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Tue Nov 19, 2019, 12:31 PM

On this date, November 19, Ford's Edsel division both started (1956) and ended (1959)


Founded: November 19, 1956; 63 years ago
Defunct: November 19, 1959; 60 years ago
Headquarters: Allen Park, Michigan, US

Full-size: Citation, Corsair, Pacer, Ranger
Station wagon: Bermuda, Villager, Roundup

Parent: Ford Motor Company

1958 Edsel Corsair

Edsel is an automobile marque that was planned, developed, and manufactured by the Ford Motor Company for model years 1958 through 1960. With the Edsel brand, Ford had expected to make significant inroads into the market share of both General Motors and Chrysler and close the gap between itself and GM in the domestic American automotive market. Ford invested heavily in a yearlong teaser campaign leading consumers to believe that Edsels were the cars of the future an expectation they failed to meet. After being unveiled to the public, they were considered to be unattractive, overpriced, and overhyped. Edsels never gained popularity with contemporary American car buyers and sold poorly. The Ford Motor Company lost $250 million on Edsel development, manufacturing, and marketing.

The very name "Edsel" became a popular symbol for a commercial failure.



1960 Edsel Ranger sedan

Ford announced the end of the Edsel program on November 19, 1959. However, production continued until late in November, with the final tally of 2,846 model year 1960 cars. Total Edsel sales were approximately 116,000, less than half the company's projected break-even point. The company lost $350 million, or the equivalent of $2.4 billion in 2018 dollars, on the venture.[12] Only 118,287 Edsels were built, including 7,440 produced in Ontario, Canada. By U.S. auto industry standards, these production figures were dismal, particularly when spread across a run of three model years.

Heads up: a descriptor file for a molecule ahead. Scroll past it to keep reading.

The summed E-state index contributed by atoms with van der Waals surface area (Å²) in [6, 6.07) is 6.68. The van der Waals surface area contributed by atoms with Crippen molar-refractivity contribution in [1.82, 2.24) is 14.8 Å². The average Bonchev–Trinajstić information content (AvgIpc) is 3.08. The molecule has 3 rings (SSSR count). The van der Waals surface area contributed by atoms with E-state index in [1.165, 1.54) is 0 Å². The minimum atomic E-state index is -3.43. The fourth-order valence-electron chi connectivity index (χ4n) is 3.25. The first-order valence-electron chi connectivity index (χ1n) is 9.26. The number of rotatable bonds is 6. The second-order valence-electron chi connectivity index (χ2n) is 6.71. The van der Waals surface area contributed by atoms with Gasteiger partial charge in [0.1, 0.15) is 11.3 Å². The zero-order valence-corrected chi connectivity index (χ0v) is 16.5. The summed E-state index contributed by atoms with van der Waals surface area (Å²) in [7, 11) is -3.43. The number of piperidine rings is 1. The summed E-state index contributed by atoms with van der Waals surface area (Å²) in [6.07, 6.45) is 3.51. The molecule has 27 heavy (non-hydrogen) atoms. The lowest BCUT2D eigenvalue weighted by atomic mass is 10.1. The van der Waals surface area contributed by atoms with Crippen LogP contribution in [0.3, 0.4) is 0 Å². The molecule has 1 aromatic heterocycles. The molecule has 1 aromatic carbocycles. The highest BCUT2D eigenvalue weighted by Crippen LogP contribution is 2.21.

On Friday, November 20, United Press International's (UPI) wire service reported that book values for used Edsels had declined by as much as $400 based on condition and age immediately following the Ford press release. In some newspaper markets, dealers scrambled to renegotiate newspaper advertising contracts involving the 1960 Edsel models, while others dropped the name from their dealerships' advertising entirely. Ford issued a statement that it would distribute coupons to customers who purchased 1960 models (and carryover 1959 models) prior to the announcement, valued at $300 to $400 toward the purchase of new Ford products to offset the decreased values. The company also issued credits to dealers for stock unsold or received following the announcement.

Edsel's failure

Historians have advanced several theories in an effort to explain Edsel's failure. Popular culture often faults vehicle styling. Consumer Reports has alleged that poor workmanship was Edsel's chief problem. Marketing experts hold Edsels up as a supreme example of the corporate culture's failure to understand American consumers. Business analysts cite the weak internal support for the product inside Ford's executive offices. According to author and Edsel scholar Jan Deutsch, an Edsel was "the wrong car at the wrong time."

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Reply On this date, November 19, Ford's Edsel division both started (1956) and ended (1959) (Original post)
mahatmakanejeeves Nov 19 OP
sdfernando Nov 19 #1

Response to mahatmakanejeeves (Original post)

Tue Nov 19, 2019, 02:20 PM

1. LOL! Just referenced the Edsel name in a post yesterday

regarding the new Mustang Mach-E.

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